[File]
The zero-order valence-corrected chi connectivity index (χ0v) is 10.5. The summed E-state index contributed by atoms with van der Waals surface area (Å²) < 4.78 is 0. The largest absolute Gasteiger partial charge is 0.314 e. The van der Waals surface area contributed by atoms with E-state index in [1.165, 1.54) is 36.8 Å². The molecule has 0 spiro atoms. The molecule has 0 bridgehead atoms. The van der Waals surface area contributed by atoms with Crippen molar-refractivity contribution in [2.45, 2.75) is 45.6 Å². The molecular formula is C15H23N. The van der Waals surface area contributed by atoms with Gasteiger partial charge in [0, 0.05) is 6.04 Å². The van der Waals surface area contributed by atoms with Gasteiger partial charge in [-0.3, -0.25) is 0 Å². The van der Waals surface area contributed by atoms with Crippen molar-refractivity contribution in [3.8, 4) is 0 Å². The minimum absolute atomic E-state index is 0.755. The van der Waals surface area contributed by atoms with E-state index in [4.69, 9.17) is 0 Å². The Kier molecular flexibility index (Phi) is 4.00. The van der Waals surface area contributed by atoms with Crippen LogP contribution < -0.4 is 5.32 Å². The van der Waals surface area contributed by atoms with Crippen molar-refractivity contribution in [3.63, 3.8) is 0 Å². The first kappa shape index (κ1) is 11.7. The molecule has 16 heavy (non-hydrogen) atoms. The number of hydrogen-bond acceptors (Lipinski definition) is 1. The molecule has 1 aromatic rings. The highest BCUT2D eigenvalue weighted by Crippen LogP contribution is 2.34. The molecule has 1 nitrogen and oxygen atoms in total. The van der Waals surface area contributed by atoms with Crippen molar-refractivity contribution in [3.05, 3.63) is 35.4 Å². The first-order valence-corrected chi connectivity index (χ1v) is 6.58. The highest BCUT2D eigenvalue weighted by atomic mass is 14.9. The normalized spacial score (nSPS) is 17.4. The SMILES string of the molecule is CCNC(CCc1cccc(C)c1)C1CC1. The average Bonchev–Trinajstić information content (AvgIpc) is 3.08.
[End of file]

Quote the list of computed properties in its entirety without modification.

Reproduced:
The zero-order valence-corrected chi connectivity index (χ0v) is 10.5. The summed E-state index contributed by atoms with van der Waals surface area (Å²) < 4.78 is 0. The largest absolute Gasteiger partial charge is 0.314 e. The van der Waals surface area contributed by atoms with E-state index in [1.165, 1.54) is 36.8 Å². The molecule has 0 spiro atoms. The molecule has 0 bridgehead atoms. The van der Waals surface area contributed by atoms with Crippen molar-refractivity contribution in [2.45, 2.75) is 45.6 Å². The molecular formula is C15H23N. The van der Waals surface area contributed by atoms with Gasteiger partial charge in [0, 0.05) is 6.04 Å². The van der Waals surface area contributed by atoms with Gasteiger partial charge in [-0.3, -0.25) is 0 Å². The van der Waals surface area contributed by atoms with Crippen molar-refractivity contribution in [3.8, 4) is 0 Å². The minimum absolute atomic E-state index is 0.755. The van der Waals surface area contributed by atoms with E-state index in [4.69, 9.17) is 0 Å². The Kier molecular flexibility index (Phi) is 4.00. The van der Waals surface area contributed by atoms with Crippen LogP contribution < -0.4 is 5.32 Å². The van der Waals surface area contributed by atoms with Crippen molar-refractivity contribution in [3.63, 3.8) is 0 Å². The first kappa shape index (κ1) is 11.7. The molecule has 16 heavy (non-hydrogen) atoms. The number of hydrogen-bond acceptors (Lipinski definition) is 1. The molecule has 1 aromatic rings. The highest BCUT2D eigenvalue weighted by Crippen LogP contribution is 2.34. The molecule has 1 nitrogen and oxygen atoms in total. The van der Waals surface area contributed by atoms with Crippen molar-refractivity contribution in [3.05, 3.63) is 35.4 Å². The first-order valence-corrected chi connectivity index (χ1v) is 6.58. The highest BCUT2D eigenvalue weighted by atomic mass is 14.9. The normalized spacial score (nSPS) is 17.4. The SMILES string of the molecule is CCNC(CCc1cccc(C)c1)C1CC1. The average Bonchev–Trinajstić information content (AvgIpc) is 3.08.